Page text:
Introduction: Amyloid beta (Aβ) pathology is an Alzheimer's disease early hallmark. Here we assess the value of longitudinal self- and informant reports of cognitive decline to predict Aβ positron emission tomography (PET) outcome in cognitively unimpaired middle-aged individuals.
Methods: A total of 261 participants from the ALFA+ study underwent [18F]flutemetamol PET and Subjective Cognitive Decline Questionnaire (SCD-Q) concurrently, and 3 years before scan. We used logistic regressions to evaluate the ability of SCD-Q scores (self and informant) to predict Aβ PET visual read, and repeated analysis of variance to assess whether changes in SCD-Q scores relate to Aβ status.
Results: Self-perception of decline in memory (odds ratio [OR] = 1.2), and informant perception of executive decline (OR = 1.6), increased the probability of a positive scan. Informant reports 3 years before scanning predicted Aβ PET outcome. Longitudinal increase of self-reported executive decline was predictive of Aβ in women (P = .003).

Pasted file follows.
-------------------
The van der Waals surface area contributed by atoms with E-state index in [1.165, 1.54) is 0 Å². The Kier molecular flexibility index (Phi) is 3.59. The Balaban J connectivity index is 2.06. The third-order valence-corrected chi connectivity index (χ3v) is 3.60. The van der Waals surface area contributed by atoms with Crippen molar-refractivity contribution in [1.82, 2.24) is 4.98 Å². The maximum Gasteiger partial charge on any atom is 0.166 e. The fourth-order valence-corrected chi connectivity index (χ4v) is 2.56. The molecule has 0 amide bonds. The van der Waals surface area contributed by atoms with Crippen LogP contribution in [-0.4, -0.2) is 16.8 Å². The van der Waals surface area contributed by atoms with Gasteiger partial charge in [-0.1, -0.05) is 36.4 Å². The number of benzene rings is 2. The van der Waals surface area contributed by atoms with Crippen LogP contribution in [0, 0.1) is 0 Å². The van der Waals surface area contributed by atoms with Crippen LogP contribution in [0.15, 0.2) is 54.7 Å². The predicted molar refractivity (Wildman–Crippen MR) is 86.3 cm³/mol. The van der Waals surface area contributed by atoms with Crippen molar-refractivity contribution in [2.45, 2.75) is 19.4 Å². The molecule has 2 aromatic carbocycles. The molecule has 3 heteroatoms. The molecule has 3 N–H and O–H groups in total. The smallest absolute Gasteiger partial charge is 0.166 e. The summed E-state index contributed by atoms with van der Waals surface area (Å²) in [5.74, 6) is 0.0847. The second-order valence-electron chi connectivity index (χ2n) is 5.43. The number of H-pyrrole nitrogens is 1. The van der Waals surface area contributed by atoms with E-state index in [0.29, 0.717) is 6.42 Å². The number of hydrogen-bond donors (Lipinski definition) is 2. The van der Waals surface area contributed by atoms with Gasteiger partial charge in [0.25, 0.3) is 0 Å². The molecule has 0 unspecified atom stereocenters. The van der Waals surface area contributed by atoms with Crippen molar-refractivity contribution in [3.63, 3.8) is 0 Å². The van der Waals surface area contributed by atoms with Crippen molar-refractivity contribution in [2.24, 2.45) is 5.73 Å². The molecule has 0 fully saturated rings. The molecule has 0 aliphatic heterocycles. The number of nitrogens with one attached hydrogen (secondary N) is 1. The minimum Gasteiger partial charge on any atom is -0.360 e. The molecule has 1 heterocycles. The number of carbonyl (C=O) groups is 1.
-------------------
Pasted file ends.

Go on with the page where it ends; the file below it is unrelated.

Discussion: Subjective reports of cognitive decline are useful to predict Aβ and may improve recruitment strategies.
Keywords: Alzheimer's disease; amyloid; informant reports; preclinical; subjective cognitive decline.
© 2020 The Authors. Alzheimer's & Dementia: Diagnosis, Assessment & Disease Monitoring published by Wiley Periodicals, LLC on behalf of Alzheimer's Association.